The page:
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Dog kennel scrutinized

Animal control officers who visited Iron Horse Kennel on Hauser Lake Road near Newman Lake on Nov. 30 found muddy kennels, dirty water and dirty animals with matted fur.
Animal control officers who visited Iron Horse Kennel on Hauser Lake Road near Newman Lake on Nov. 30 found muddy kennels, dirty water and dirty animals with matted fur.

SCRAPS alleges woman violated probation

A woman on probation for violating dog kennel regulations in 2010 was arrested again last week on similar charges.

Wilma L. Turner, 63, runs the Iron Horse Kennel on Hauser Lake Road near Newman Lake. She was arrested Nov. 30 on charges of second-degree animal cruelty and for having unclean water containers and unsanitary kennels.

The latest arrest came after the Spokane County Regional Animal Protection Service received a complaint about a sick puppy that had been purchased from Turner. The puppy was emaciated, dehydrated and had giardia, an intestinal parasite found in unclean water, said SCRAPS director Nancy Hill.

Animal control officers who visited the kennel on Nov. 30 found muddy kennels, dirty water and dirty animals with matted fur, Hill said. “We observed that some of the kennels had unclean water with algae in the bowls,” she said.

In contrast to 2010, however, no animals were seized because they seemed to be reasonably healthy, Hill said. “Those sorts of things did not rise to the level that we felt we had to get a warrant and seize them for immediate medical treatment,” she said.

A report written by animal protection officer Francisca Rapier described the violations. Some kennels were in better conditions than others and some animals did have clean water, though the water containers themselves were dirty and had not been sanitized as required, Rapier wrote.

“Primary kennel run #7 was filthy with straw caked with feces and urine,” Rapier wrote. “The kennel was slick with feces ground into the cement floor.”

She said the overall condition of the kennels was “terrible” and the dogs were not being kept clean and dry. One of the pictures Rapier took showed two dogs in a small cage standing on what appeared to be a muddy concrete pad.

Turner disputes this. The kennels all have wood shavings over concrete, she said. “There was no mud,” she said. “You’re not allowed to have mud.”

Turner denied having any serious issues at her kennel. “There wasn’t that many problems,” she said. “The water had been changed twice that day.”

She said that she was recently in the hospital for two weeks with pneumonia and was diagnosed with breast cancer over the summer. In a brief phone conversation she defended the conditions at her kennel. “It had been raining for a week,” she said. “They knew that I was in the hospital for two weeks.”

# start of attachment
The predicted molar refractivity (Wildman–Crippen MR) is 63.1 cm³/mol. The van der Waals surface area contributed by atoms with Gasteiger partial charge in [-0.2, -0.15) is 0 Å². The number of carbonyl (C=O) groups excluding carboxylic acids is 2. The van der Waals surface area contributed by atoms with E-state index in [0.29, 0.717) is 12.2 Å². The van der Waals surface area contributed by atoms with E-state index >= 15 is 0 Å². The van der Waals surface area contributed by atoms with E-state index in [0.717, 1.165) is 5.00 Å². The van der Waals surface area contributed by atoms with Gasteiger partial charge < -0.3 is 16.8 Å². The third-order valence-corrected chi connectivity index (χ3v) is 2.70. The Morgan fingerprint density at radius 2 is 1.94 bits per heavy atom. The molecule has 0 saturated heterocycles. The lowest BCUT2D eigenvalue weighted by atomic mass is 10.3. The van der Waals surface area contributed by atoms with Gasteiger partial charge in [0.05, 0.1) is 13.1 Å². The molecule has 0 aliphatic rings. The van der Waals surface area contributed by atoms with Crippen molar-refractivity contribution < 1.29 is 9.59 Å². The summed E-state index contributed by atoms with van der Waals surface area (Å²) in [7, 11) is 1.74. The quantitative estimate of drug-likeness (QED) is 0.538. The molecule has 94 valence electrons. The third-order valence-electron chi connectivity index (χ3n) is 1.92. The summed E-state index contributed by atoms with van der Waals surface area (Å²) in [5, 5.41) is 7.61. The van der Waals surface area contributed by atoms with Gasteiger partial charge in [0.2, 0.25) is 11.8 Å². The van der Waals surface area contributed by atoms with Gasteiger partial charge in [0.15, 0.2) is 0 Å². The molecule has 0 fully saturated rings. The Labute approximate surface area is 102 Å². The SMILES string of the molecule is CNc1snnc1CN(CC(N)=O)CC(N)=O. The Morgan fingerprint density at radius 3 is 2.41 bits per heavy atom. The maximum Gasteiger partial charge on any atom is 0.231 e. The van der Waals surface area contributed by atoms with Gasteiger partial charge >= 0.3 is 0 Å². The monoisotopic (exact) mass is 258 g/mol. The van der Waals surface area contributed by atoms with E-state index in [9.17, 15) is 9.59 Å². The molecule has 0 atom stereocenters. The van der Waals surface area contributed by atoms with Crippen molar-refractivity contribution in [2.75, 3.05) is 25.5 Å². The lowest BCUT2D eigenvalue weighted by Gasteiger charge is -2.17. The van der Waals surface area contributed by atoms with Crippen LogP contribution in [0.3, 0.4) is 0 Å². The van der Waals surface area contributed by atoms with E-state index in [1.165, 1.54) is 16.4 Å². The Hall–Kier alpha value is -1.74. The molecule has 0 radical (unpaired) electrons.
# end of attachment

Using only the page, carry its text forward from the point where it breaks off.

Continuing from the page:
Turner pled guilty to having more than 50 unfixed dogs over the age of 6 months and to one count of failure to meet the minimum care standards for dogs in 2011, Hill said. She was sentenced to 365 days in jail on each count, with 364 days of each sentence suspended. Her two-year probation stipulated that she have no further violations, Hill said.

In 2010, SCRAPS brought in a veterinarian to triage all the dogs on site and ultimately seized 39. “There was, if I recall correctly, over 100 animals at the facility,” Hill said. “We took the ones the veterinarian had a concern over.”

As a part of the probation agreement, SCRAPS has been allowed to do frequent unannounced visits of Turner’s facility. Reports written by animal protection officers show that there have been repeated problems at the kennel since then. “We’ve been going out there quite a bit,” Hill said.

Documents show that since 2011 animal protection officers have noted dogs not receiving proper veterinary treatment, rodents in the dog food, having more than the 50 allowed dogs and unsanitary conditions causing a strong ammonia odor. At one point Turner was also ordered to take better care of several thin horses that had overgrown hooves. The repeated violations have resulted in a probation hearing scheduled for Wednesday in District Court, Hill said.

Hill said a decision was made to file formal criminal charges in the most recent instance because a complaint had been made. “We were dealing with the animal cruelty on the puppy,” she said.

SCRAPS first investigated Turner in 1990 when it received a complaint about an unlicensed kennel. Hill, who was an animal protection officer at the time, handled the complaint. Turner became licensed and until recently had only had minor issues during the annual inspections required to renew her license. “I would say that over the years we’ve had corrections,” she said.

According to Rapier’s most recent report, Turner’s license expired in October.